Oceans of fortune, oceans of peril
Climate change on Africa’s west coast
By Clotilde Goeman
On Africa’s West Coast, the ocean is everything. For thousands of years, its bounty has provided food for families, employment for fisherfolk, remarkable sunsets that attract tourists, ports that carry goods and build economic resilience, and coastal barriers that buffer the earth, cleanse the ocean and create a more sustainable ecosystem. The ocean is hearth and home. But changes in the climate are resulting in rising sea levels, degraded fish stocks, coastal degradation and more. Making this both an ocean of fortune and an ocean of peril.
Taking it from a broad optic, the coastal zone of West Africa represents a major source of revenues for its communities. In some countries, like Senegal, 66% of the population lives in coastal areas. In addition, due to high population growth and the decreased productivity of agricultural lands in the coastal zones – caused in particular by an increased salinization of the soils – coastal communities are under ever-greater pressure and are increasingly dependent on ocean resources for their survival.
This results in intensive unsustainable fishing close to the coastal zones where fish reproduce, as well as sand displacement resulting from the ever-growing fleets of fishing boats that land on the shore. Mangrove and other natural buffers are cut down for firewood, and the construction sector mines the sand to build new houses for a growing population. In short, there are stresses on every side of the ecosystem and economy.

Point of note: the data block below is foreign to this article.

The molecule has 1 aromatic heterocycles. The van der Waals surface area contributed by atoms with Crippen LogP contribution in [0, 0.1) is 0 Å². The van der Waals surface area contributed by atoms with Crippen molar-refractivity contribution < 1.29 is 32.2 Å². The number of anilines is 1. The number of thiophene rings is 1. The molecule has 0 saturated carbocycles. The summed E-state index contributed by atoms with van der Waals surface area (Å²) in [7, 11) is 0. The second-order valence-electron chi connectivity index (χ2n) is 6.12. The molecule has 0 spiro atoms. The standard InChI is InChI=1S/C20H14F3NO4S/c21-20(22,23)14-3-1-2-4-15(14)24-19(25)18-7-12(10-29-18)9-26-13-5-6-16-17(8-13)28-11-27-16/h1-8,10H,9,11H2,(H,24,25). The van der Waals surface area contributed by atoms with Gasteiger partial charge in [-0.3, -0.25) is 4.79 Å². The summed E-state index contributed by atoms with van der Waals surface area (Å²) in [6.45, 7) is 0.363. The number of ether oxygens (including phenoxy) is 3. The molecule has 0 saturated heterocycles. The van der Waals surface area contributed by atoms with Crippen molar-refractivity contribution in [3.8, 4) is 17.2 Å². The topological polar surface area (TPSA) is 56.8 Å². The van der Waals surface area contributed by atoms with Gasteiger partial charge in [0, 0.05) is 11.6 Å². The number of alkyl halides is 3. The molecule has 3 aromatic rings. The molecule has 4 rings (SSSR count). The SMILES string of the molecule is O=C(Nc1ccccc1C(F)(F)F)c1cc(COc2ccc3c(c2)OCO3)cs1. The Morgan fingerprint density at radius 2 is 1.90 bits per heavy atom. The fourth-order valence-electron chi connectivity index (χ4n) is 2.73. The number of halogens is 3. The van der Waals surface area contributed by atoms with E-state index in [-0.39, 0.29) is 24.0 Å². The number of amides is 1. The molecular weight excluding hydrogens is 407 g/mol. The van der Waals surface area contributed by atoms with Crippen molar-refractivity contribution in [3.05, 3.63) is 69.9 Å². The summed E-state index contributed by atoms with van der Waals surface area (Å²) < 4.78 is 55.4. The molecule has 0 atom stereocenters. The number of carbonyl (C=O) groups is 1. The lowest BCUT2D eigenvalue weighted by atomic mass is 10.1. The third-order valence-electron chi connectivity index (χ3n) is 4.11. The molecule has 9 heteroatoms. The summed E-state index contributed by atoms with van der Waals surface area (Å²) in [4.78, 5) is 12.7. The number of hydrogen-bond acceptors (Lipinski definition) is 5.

In addition to the unsustainable human-induced pressures depleting these resources (especially fish populations), climate change is putting an additional stress on livelihoods in coastal communities.
The Democratic Republic of the Congo (DRC) is witnessing unprecedented rates of erosion on its 40km sliver of coast. Recent estimates indicate that 15 meters of coastline has already been lost over the past 10 years. On a mission there this March, the connection between local communities, poverty traps and rising seas became readily apparent.
In certain areas, large colonial homes that were built 100 years ago are now slipping into the sea. Erosion here happens due to a combination of factors, including the low topography of the coastal area, the gritty nature of the rock, but most importantly the increased impact of sea level rise. This erosion means infrastructure and valuable assets can be wiped out, and salt water can intrude on agricultural lands, cutting economic productivity for this least developed country.
On a global level, climate change impacts are at the heart of international discussions, afternoon talk shows and everyday conversations. While the reality of climate change is a consensual fact, doubts are being raised with greater force and greater resonance every day. Unfortunately, in this global conversation, all too often the voices of vulnerable coastal communities are left unheard. In Africa myriad stresses – from war to famine to disease to resource depletion – pull at resources and threaten peaceful and prosperous achievement of the 2030 Agenda for Sustainable Development, with little attention paid to the impacts sea-level rise will have on economic development.